BloombergNEF previously estimated that getting to our net zero climate targets could require almost $10 trillion worth of metals between now and 2050, with annual demand peaking at close to $450 billion in the mid-2030s.
Likewise, the IMF says that the demand boom triggered by the energy transition could lead to more than a fourfold increase in the value of metals production, totalling $13 trillion over the next two decades for copper, nickel, lithium and cobalt.
In particular, battery metals cobalt and lithium will experience the greatest consumption growth, increasing by four-fold and seven-fold respectively by 2050, according to IMF forecasts. Nickel could even see demand rise close to ten times during this decade, Bloomberg estimates.
To meet the goals of the Paris Agreement, International Energy Agency data shows that sectors contributing to the green energy transition will be responsible for over 45% of the total copper demand, 61% of the nickel demand, 69% of the cobalt demand, and a whopping 92% of lithium demand by 2040.
This unprecedented level of consumption would eventually overwhelm our existing supply chain. Should production fail to catch up, sooner or later, the world could be facing a severe metals shortage that endangers a clean energy transition that is still gathering pace.
At this point, we can only conjecture that the share of renewables is only going to continue chipping away at fossil fuels’ dominance.
Kearney estimates that the global net capacity additions for renewables are expected to reach between 500 GW and almost 1,200 GW per year by 2030. For comparison, the entire global renewable capacity installed over the past decades stood at about 3,000 GW.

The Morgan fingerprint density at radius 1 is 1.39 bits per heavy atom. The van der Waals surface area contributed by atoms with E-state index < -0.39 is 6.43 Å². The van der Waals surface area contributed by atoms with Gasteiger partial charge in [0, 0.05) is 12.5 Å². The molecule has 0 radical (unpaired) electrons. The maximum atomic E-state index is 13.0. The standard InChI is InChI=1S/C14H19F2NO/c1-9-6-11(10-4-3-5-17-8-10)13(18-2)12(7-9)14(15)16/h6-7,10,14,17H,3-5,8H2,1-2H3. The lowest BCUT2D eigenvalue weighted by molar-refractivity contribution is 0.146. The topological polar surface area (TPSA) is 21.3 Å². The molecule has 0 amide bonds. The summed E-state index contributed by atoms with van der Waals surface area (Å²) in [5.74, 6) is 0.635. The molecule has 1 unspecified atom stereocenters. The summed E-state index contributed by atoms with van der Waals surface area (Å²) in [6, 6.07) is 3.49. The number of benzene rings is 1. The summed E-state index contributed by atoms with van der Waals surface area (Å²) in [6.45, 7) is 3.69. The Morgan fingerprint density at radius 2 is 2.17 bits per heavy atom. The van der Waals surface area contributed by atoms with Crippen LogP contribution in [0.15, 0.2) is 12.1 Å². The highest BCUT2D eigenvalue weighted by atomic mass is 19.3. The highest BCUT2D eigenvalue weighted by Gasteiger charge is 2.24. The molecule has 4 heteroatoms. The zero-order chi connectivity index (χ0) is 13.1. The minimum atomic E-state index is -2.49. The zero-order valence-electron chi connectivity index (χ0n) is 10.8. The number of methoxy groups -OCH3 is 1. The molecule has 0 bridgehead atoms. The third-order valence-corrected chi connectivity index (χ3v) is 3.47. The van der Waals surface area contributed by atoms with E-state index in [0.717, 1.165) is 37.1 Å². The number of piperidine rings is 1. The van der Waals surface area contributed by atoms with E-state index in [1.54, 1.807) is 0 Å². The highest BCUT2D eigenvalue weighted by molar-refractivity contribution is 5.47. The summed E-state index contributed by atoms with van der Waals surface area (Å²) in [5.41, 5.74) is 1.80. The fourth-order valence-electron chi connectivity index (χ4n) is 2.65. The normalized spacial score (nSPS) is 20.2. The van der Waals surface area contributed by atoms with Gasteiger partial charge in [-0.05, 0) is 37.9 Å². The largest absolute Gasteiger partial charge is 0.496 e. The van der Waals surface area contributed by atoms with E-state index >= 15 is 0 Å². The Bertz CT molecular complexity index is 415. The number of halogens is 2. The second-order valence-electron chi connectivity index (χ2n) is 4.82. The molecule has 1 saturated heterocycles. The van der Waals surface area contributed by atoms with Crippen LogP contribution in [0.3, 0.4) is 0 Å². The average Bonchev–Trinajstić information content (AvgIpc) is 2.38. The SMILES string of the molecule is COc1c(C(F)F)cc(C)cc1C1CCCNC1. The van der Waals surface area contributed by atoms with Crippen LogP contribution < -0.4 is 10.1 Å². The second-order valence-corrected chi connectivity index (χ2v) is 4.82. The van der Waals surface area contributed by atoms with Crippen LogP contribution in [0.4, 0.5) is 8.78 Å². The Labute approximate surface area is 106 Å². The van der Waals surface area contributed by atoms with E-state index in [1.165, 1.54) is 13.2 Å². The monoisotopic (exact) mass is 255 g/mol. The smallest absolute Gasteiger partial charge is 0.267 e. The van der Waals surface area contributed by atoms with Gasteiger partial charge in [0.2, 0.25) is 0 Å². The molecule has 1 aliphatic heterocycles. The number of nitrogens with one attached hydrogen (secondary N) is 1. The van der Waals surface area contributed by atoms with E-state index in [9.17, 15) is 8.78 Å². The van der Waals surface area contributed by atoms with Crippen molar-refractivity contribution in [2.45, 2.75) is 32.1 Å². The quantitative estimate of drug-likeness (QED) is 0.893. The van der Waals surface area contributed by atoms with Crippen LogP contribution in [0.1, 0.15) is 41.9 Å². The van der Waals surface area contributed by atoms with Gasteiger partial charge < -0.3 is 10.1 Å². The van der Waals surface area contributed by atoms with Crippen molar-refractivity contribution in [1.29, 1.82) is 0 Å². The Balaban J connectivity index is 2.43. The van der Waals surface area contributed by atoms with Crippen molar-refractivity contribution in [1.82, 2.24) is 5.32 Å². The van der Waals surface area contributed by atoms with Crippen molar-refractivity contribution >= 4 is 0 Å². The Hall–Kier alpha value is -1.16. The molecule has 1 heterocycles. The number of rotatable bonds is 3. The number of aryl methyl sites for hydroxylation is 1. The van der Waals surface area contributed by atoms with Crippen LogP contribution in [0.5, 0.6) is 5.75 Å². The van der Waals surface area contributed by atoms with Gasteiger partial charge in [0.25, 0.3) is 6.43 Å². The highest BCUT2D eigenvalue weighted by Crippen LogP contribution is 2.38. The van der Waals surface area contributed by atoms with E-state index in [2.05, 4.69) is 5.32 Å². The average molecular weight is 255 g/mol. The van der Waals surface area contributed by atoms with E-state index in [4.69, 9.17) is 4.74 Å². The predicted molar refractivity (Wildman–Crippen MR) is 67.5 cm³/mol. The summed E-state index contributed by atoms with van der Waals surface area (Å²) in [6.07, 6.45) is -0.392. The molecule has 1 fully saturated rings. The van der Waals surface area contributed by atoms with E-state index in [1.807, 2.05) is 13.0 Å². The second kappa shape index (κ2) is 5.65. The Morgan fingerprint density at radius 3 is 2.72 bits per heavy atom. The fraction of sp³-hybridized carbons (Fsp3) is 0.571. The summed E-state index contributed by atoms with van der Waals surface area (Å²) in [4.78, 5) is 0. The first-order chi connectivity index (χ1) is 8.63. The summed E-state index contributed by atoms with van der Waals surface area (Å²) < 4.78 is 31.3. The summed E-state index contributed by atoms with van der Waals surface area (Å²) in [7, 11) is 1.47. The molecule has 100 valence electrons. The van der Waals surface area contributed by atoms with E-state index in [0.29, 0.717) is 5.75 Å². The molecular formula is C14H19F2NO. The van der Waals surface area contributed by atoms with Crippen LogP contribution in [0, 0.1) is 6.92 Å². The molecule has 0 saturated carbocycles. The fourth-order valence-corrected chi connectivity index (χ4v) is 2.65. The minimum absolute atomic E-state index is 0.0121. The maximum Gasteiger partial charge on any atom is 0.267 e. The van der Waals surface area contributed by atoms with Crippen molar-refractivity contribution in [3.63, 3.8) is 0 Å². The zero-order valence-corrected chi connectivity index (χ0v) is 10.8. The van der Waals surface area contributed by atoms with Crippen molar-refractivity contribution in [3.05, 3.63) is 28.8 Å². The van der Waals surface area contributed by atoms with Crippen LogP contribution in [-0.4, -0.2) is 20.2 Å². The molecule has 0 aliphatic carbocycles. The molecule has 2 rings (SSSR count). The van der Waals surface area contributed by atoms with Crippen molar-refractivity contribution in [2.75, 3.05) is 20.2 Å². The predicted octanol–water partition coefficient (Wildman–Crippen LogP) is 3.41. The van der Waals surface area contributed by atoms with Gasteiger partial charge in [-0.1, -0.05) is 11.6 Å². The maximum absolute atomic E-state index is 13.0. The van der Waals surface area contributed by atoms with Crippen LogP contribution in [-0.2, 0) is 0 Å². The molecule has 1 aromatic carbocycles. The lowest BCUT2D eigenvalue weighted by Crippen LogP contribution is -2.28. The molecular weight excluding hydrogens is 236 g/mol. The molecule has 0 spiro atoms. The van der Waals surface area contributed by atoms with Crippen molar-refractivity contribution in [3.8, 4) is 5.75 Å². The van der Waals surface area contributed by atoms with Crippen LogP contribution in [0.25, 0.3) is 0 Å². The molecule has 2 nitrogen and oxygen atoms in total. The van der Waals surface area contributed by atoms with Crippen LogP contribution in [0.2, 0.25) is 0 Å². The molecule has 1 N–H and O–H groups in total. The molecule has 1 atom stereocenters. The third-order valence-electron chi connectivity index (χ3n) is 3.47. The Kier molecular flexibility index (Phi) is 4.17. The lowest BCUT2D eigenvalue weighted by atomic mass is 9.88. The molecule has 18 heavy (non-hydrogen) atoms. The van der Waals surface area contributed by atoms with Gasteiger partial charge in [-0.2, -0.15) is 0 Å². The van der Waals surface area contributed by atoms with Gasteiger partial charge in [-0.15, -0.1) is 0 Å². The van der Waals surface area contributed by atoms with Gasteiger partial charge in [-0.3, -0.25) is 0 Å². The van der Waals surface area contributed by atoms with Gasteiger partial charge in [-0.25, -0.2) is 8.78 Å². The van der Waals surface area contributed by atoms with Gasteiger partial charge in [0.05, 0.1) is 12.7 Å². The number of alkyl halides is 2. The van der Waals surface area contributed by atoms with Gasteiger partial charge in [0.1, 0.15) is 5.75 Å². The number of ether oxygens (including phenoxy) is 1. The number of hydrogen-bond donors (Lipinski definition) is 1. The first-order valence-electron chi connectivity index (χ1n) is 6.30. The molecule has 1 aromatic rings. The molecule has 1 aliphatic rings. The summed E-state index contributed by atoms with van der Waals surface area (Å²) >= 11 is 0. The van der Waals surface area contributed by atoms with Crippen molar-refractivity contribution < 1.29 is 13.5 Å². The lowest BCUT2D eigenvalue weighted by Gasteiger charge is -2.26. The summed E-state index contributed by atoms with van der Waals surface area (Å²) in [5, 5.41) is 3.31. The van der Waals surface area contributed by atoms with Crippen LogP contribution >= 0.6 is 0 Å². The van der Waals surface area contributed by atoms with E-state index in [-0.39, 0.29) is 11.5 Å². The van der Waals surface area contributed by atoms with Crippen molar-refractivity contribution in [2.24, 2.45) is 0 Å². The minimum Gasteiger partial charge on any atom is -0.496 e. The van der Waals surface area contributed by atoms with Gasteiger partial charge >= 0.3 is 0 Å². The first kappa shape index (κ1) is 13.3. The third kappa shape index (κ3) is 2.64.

As we’ve seen last year, the commodity markets are pouring more fuel on the fire. Driven by price spikes, oil and gas companies are set to create almost $1 trillion in free cash flow in 2022. This windfall provides the capital needed to finance their own renewable ambitions, with some companies targeting more than 100 GW buildouts by 2030, Kearney says.
In addition, the US Inflation Reduction Act and Europe’s REPowerEU plan have set ambitious targets and provided hefty incentives, such as a tax credit of up to $3 per kg for low-carbon hydrogen, likely driving incremental capacity additions across low-carbon energy sources.
The question becomes whether supply can or will keep up. The answer, according to the authors of the Kearney report, is no in some cases.
For solar power, shortages in critical raw materials such as polysilicon are a risk, with available capacity only about 20% above current demand — rendering the supply chain vulnerable to unexpected factory shutdowns, says Kearney.
For batteries, concerns also loom on the raw materials side, with some forecasts estimating lithium shortages between 2024 and 2028. On the final product, it is estimated that production capacity will not meet supply in the short term, also driven by growing demand for electric vehicles.
Meanwhile, automakers are already reacting with vertical integration, a strategy that won’t be available to utilities. The wind turbine supply chain is also facing severe profitability troubles despite high demand.
Therefore, it’s hardly a guarantee that we’ll see global renewable energy capacity hitting new records every year given the supply constraint that beckons, and so fossil fuels would remain an integral part of power generation for some time.
With global carbon emissions reaching a new high in 2022, the Paris Agreement now seems like a pipe dream.